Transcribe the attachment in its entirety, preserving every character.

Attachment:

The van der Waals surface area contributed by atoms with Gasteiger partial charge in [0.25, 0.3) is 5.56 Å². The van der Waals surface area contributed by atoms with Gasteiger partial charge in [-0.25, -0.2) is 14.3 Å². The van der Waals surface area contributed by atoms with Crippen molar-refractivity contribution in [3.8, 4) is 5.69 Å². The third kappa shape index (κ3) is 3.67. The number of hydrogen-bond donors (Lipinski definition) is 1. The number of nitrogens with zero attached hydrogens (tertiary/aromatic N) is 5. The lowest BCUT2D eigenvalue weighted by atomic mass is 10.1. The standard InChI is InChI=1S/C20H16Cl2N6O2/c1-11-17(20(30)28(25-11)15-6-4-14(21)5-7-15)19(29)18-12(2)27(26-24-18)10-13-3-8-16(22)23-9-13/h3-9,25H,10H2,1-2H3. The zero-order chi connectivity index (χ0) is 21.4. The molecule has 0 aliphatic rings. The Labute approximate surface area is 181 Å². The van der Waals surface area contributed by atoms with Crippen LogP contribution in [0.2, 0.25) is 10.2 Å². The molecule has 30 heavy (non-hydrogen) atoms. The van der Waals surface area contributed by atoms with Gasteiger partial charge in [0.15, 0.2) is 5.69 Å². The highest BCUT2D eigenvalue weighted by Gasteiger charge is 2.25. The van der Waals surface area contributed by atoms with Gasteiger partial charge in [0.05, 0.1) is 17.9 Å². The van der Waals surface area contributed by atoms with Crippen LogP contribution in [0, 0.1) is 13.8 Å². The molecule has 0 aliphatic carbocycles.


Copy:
The van der Waals surface area contributed by atoms with Gasteiger partial charge in [0.25, 0.3) is 5.56 Å². The van der Waals surface area contributed by atoms with Gasteiger partial charge in [-0.25, -0.2) is 14.3 Å². The van der Waals surface area contributed by atoms with Crippen molar-refractivity contribution in [3.8, 4) is 5.69 Å². The third kappa shape index (κ3) is 3.67. The number of hydrogen-bond donors (Lipinski definition) is 1. The number of nitrogens with zero attached hydrogens (tertiary/aromatic N) is 5. The lowest BCUT2D eigenvalue weighted by atomic mass is 10.1. The standard InChI is InChI=1S/C20H16Cl2N6O2/c1-11-17(20(30)28(25-11)15-6-4-14(21)5-7-15)19(29)18-12(2)27(26-24-18)10-13-3-8-16(22)23-9-13/h3-9,25H,10H2,1-2H3. The zero-order chi connectivity index (χ0) is 21.4. The molecule has 0 aliphatic rings. The Labute approximate surface area is 181 Å². The van der Waals surface area contributed by atoms with Crippen LogP contribution in [0.2, 0.25) is 10.2 Å². The molecule has 30 heavy (non-hydrogen) atoms. The van der Waals surface area contributed by atoms with Gasteiger partial charge in [0.15, 0.2) is 5.69 Å². The highest BCUT2D eigenvalue weighted by Gasteiger charge is 2.25. The van der Waals surface area contributed by atoms with Gasteiger partial charge in [0.05, 0.1) is 17.9 Å². The van der Waals surface area contributed by atoms with Crippen LogP contribution in [0, 0.1) is 13.8 Å². The molecule has 0 aliphatic carbocycles.